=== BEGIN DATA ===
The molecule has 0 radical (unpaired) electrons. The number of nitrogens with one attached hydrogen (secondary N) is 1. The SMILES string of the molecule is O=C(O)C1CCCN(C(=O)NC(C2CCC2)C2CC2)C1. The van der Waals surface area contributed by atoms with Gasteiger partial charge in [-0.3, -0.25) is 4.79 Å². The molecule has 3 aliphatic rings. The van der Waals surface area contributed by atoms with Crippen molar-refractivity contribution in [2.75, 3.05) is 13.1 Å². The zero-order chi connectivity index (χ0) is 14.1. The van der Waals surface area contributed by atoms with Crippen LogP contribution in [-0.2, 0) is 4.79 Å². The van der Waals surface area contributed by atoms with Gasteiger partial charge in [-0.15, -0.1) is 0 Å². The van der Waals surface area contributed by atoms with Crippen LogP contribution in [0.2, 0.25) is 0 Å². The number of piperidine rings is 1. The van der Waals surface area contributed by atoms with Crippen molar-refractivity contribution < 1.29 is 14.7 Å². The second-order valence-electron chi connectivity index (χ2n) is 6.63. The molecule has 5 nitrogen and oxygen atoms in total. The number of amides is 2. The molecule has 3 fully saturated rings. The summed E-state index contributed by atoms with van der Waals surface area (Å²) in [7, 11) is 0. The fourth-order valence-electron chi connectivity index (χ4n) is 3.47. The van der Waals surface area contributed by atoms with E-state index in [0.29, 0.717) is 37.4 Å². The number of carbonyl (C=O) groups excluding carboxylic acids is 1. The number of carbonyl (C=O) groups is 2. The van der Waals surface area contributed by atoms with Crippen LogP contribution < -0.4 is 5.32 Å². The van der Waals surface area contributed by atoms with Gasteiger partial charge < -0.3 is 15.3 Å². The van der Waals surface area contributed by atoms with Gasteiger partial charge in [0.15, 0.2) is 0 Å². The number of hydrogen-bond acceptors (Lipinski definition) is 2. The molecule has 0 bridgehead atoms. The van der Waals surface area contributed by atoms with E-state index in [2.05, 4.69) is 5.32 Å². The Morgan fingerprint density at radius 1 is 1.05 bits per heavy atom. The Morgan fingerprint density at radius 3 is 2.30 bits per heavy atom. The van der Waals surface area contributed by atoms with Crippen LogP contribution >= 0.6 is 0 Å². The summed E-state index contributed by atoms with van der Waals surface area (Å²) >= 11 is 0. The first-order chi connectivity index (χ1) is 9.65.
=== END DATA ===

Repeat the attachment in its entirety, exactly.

The molecule has 0 radical (unpaired) electrons. The number of nitrogens with one attached hydrogen (secondary N) is 1. The SMILES string of the molecule is O=C(O)C1CCCN(C(=O)NC(C2CCC2)C2CC2)C1. The van der Waals surface area contributed by atoms with Gasteiger partial charge in [-0.3, -0.25) is 4.79 Å². The molecule has 3 aliphatic rings. The van der Waals surface area contributed by atoms with Crippen molar-refractivity contribution in [2.75, 3.05) is 13.1 Å². The zero-order chi connectivity index (χ0) is 14.1. The van der Waals surface area contributed by atoms with Crippen LogP contribution in [-0.2, 0) is 4.79 Å². The van der Waals surface area contributed by atoms with Gasteiger partial charge in [-0.15, -0.1) is 0 Å². The van der Waals surface area contributed by atoms with Crippen LogP contribution in [0.2, 0.25) is 0 Å². The number of piperidine rings is 1. The van der Waals surface area contributed by atoms with Crippen molar-refractivity contribution < 1.29 is 14.7 Å². The second-order valence-electron chi connectivity index (χ2n) is 6.63. The molecule has 5 nitrogen and oxygen atoms in total. The number of amides is 2. The molecule has 3 fully saturated rings. The summed E-state index contributed by atoms with van der Waals surface area (Å²) in [7, 11) is 0. The fourth-order valence-electron chi connectivity index (χ4n) is 3.47. The van der Waals surface area contributed by atoms with E-state index in [0.29, 0.717) is 37.4 Å². The number of carbonyl (C=O) groups excluding carboxylic acids is 1. The number of carbonyl (C=O) groups is 2. The van der Waals surface area contributed by atoms with Crippen LogP contribution < -0.4 is 5.32 Å². The van der Waals surface area contributed by atoms with Gasteiger partial charge < -0.3 is 15.3 Å². The van der Waals surface area contributed by atoms with Gasteiger partial charge in [0.15, 0.2) is 0 Å². The number of hydrogen-bond acceptors (Lipinski definition) is 2. The molecule has 0 bridgehead atoms. The van der Waals surface area contributed by atoms with E-state index in [2.05, 4.69) is 5.32 Å². The Morgan fingerprint density at radius 1 is 1.05 bits per heavy atom. The Morgan fingerprint density at radius 3 is 2.30 bits per heavy atom. The van der Waals surface area contributed by atoms with Crippen LogP contribution >= 0.6 is 0 Å². The summed E-state index contributed by atoms with van der Waals surface area (Å²) >= 11 is 0. The first-order chi connectivity index (χ1) is 9.65.